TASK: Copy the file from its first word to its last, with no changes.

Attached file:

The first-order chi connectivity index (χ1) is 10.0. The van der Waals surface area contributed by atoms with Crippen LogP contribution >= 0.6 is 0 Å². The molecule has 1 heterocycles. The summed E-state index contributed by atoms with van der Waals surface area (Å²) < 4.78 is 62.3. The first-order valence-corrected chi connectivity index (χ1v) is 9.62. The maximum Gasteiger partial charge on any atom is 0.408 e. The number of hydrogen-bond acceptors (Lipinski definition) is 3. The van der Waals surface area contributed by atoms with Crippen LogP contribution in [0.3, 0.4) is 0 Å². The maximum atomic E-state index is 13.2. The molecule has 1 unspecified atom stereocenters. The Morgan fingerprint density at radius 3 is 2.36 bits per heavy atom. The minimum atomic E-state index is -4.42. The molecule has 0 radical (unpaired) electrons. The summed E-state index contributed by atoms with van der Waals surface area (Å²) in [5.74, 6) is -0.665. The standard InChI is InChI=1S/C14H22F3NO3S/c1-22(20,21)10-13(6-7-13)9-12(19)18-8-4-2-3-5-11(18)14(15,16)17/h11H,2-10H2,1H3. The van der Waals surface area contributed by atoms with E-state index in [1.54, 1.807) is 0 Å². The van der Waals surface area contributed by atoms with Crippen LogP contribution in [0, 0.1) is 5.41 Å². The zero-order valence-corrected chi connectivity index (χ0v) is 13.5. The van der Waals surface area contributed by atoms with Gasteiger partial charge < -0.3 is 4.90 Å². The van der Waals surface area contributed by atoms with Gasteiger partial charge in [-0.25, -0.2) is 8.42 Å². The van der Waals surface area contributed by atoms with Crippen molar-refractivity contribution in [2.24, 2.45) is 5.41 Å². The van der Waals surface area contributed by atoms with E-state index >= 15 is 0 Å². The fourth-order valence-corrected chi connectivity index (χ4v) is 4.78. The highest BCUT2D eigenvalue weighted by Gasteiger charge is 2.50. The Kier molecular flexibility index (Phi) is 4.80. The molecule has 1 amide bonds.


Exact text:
The first-order chi connectivity index (χ1) is 10.0. The van der Waals surface area contributed by atoms with Crippen LogP contribution >= 0.6 is 0 Å². The molecule has 1 heterocycles. The summed E-state index contributed by atoms with van der Waals surface area (Å²) < 4.78 is 62.3. The first-order valence-corrected chi connectivity index (χ1v) is 9.62. The maximum Gasteiger partial charge on any atom is 0.408 e. The number of hydrogen-bond acceptors (Lipinski definition) is 3. The van der Waals surface area contributed by atoms with Crippen LogP contribution in [0.3, 0.4) is 0 Å². The maximum atomic E-state index is 13.2. The molecule has 1 unspecified atom stereocenters. The Morgan fingerprint density at radius 3 is 2.36 bits per heavy atom. The minimum atomic E-state index is -4.42. The molecule has 0 radical (unpaired) electrons. The summed E-state index contributed by atoms with van der Waals surface area (Å²) in [5.74, 6) is -0.665. The standard InChI is InChI=1S/C14H22F3NO3S/c1-22(20,21)10-13(6-7-13)9-12(19)18-8-4-2-3-5-11(18)14(15,16)17/h11H,2-10H2,1H3. The van der Waals surface area contributed by atoms with E-state index in [1.54, 1.807) is 0 Å². The van der Waals surface area contributed by atoms with Crippen LogP contribution in [0, 0.1) is 5.41 Å². The zero-order valence-corrected chi connectivity index (χ0v) is 13.5. The van der Waals surface area contributed by atoms with Gasteiger partial charge < -0.3 is 4.90 Å². The van der Waals surface area contributed by atoms with Gasteiger partial charge in [-0.25, -0.2) is 8.42 Å². The van der Waals surface area contributed by atoms with Crippen molar-refractivity contribution in [2.24, 2.45) is 5.41 Å². The van der Waals surface area contributed by atoms with E-state index >= 15 is 0 Å². The fourth-order valence-corrected chi connectivity index (χ4v) is 4.78. The highest BCUT2D eigenvalue weighted by Gasteiger charge is 2.50. The Kier molecular flexibility index (Phi) is 4.80. The molecule has 1 amide bonds.